Burlington County, New Jersey
The Burlington Partnership was conceived by the Department of Human Services, the Division of Mental Health Services, family members, and community stakeholders as a “laboratory” to explore and implement the following areas of change: Build capacity to purchase fully integrated, culturally competent service plans collaboratively developed with families by individual or multiple-provider networks to meet the comprehensive needs of children and their families; Demonstrate the importance of family partnership and cultural competence in improving child, family, and systems outcomes; and Eliminate funding stream barriers through the use of pooled dollars and changes in payment mechanisms such as the introduction of case rates. The department has developed a “reform agenda” that essentially re-creates the children’s service delivery system in the State. The purpose of the Children’s System of Care Initiative, as the reform agenda is known, is “to keep children with the most complex needs (i.e., those involved with multiple systems) at home, in school and out of trouble and to do so by establishing a single point of accountability at the local level.” The initiative is based on the fundamental principles that children and families need child-centered and family-focused, culturally competent, and community-based services. Further, these services should be flexible, managed, and coordinated as an organized system of care.
Covering 805 square miles and extending the entire width of the State, Burlington County is the largest county in New Jersey. US Census data for 2000 reports Burlington’s 444,381 residents are 78 percent White, 15 percent African-American, 5 percent Latino, 3 percent Asian, and 1 percent Other. Ten percent of the population speaks a language other than English at home. Approximately 25 percent of the county’s population is under 18 years of age. The intended population for the Burlington Partnership remains unchanged from the grant application, with a focus on children with complex needs who are involved with multiple child-serving systems. The Partnership specifically focuses on multi-system involved children in or at risk of placement in residential treatment centers and/or the Burlington County Juvenile Detention Center; children being screened for or receiving psychiatric inpatient services; children in the child welfare system (DYFS) who have or are risk of multiple foster care placements; and, youth transitioning to adult services or out of support services. The grant application indicates that the project, when fully implemented, will serve 100 children and their families annually. However, as the project has been implemented, these figures have been revised upward to 240 children and families each year after the initial 2-year phase-in process is completed. At the time of the 01 site visit, 110 children were enrolled in the project. In August 05, there were 186 children enrolled in the program and it was described as operating at capacity. The year before the site visit, there have been 309 children served by the care management organization, Partners for Kids and Families; 331 children served by Children’s Mobile Response; 280 children served by Youth Case Management; and approximately 303 families served by the Family Support Organization.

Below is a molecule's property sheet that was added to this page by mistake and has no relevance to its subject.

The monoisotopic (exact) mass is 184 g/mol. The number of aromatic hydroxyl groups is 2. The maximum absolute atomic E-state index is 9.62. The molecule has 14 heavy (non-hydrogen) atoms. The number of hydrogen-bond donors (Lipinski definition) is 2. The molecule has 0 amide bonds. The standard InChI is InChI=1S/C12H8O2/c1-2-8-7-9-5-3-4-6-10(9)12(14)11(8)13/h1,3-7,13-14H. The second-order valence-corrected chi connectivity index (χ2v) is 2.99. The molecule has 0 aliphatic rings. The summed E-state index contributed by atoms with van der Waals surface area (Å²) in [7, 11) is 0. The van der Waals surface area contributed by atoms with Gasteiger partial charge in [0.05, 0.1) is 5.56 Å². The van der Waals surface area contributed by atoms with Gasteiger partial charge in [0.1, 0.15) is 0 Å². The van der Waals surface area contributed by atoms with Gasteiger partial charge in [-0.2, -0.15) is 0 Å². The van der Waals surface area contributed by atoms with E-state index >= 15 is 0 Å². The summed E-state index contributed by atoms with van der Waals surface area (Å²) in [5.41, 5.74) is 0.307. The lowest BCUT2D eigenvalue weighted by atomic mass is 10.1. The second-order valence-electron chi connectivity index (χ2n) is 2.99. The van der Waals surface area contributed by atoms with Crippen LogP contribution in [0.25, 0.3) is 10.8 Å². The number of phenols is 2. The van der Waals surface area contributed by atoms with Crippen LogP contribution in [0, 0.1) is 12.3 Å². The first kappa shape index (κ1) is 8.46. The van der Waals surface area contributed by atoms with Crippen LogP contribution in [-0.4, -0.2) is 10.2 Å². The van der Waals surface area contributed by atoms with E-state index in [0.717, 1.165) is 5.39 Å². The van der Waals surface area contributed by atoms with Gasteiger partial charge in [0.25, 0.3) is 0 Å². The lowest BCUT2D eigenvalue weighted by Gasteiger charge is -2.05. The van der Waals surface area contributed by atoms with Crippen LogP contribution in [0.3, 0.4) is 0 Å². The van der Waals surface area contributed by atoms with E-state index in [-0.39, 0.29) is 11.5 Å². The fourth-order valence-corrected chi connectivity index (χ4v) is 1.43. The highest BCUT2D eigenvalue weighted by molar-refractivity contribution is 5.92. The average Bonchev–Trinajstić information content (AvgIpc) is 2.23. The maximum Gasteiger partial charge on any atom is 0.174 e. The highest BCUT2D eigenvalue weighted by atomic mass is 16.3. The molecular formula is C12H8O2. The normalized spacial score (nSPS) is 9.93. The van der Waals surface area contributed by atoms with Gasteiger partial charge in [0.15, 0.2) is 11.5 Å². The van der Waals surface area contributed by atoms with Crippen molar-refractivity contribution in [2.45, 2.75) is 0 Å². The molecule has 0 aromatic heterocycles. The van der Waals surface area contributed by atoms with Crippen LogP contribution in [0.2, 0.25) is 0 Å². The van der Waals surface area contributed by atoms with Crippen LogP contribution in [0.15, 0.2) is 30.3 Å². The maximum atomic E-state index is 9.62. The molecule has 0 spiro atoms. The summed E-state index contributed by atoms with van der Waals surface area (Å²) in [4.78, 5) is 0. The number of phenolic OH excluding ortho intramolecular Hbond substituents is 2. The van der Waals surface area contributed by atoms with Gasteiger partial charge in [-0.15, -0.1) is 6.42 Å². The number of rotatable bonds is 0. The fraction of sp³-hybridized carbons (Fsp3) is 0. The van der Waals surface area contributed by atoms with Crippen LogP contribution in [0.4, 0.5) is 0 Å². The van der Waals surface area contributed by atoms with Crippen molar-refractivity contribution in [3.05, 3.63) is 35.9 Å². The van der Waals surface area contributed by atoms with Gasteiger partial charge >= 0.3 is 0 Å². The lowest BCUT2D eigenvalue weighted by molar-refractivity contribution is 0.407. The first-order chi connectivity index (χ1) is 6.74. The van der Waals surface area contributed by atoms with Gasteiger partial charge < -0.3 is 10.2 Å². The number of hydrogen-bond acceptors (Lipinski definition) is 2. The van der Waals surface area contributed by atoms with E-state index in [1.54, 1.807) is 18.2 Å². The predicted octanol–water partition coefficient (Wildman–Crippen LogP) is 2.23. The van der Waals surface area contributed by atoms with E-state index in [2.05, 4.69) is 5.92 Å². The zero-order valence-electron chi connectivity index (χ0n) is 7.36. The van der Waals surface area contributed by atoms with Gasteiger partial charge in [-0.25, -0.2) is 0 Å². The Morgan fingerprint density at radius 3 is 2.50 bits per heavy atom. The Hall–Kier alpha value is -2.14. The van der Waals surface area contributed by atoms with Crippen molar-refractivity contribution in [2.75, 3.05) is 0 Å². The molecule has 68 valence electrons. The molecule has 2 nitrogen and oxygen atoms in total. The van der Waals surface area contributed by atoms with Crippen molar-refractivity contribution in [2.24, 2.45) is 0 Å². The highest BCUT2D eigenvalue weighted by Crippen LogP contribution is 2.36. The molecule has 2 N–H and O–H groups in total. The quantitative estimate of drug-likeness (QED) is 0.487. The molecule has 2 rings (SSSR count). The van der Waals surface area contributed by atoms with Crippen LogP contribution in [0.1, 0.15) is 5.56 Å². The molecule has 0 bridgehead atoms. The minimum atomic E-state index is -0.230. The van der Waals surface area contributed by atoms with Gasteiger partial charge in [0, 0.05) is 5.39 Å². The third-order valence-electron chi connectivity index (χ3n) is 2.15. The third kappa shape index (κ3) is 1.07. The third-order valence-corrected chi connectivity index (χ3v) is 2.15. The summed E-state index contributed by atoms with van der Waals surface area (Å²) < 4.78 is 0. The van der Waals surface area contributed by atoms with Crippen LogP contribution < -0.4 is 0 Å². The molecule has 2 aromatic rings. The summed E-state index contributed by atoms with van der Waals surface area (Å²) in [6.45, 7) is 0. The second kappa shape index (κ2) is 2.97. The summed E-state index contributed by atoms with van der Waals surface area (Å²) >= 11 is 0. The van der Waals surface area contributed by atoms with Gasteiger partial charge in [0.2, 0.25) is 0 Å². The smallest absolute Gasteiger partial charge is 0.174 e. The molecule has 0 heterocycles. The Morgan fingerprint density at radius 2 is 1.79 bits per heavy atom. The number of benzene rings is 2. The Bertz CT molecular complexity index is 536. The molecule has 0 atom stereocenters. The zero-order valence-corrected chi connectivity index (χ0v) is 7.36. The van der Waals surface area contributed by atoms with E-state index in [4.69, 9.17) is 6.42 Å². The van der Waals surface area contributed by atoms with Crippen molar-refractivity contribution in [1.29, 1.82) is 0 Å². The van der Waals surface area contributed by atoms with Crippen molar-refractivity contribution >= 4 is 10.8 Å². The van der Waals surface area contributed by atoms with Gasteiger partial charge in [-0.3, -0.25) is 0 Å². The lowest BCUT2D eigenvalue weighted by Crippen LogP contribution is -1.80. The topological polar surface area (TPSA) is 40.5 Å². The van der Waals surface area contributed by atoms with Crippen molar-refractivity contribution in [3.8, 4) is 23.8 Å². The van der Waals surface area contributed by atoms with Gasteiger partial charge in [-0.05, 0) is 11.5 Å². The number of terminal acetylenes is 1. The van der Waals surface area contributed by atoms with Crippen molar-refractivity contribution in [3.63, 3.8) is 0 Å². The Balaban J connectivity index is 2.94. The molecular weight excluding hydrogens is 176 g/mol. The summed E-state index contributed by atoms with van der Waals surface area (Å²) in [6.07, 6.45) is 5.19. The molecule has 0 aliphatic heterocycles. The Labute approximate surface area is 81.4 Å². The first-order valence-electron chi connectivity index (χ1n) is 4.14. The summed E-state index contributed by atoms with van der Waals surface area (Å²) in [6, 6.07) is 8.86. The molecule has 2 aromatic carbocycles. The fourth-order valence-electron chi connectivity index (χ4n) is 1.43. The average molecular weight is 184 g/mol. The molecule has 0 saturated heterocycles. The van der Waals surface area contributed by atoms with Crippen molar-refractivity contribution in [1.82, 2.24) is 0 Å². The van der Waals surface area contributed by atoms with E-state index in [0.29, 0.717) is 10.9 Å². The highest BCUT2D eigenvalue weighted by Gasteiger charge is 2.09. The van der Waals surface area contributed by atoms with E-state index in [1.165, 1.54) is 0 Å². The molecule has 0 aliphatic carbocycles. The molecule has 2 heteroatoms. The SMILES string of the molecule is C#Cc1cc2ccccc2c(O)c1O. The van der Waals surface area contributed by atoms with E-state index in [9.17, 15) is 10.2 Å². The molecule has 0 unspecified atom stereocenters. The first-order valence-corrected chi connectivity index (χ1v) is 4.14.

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- A-KO-NES Wraparound System of Care
- Children’s Mental Health Services Initiative
- Children’s System of Care / California 5
- Multiagency Integrated System of Care (MISC)
- Sonoma-Napa Comprehensive System of Care
- Spirit of Caring Project
- Family HOPE (Helping Organize Partnerships for Empowerment)
- Tampa-Hillsborough Integrated Network for Kids (THINK) System
No organizations are available in Guam.
- Kalamazoo Wraps
- Mno Bmaadzid Endaad (“Be in good health at his house”)
- Southwest Community Partnership
- North Carolina Families and Communities Equal Success (FACES)
- North Carolina System of Care Network
- Pitt-Edgecombe-Nash Public-Academic Liasion Project (PEN-PAL)
No organizations are available in Puerto Rico.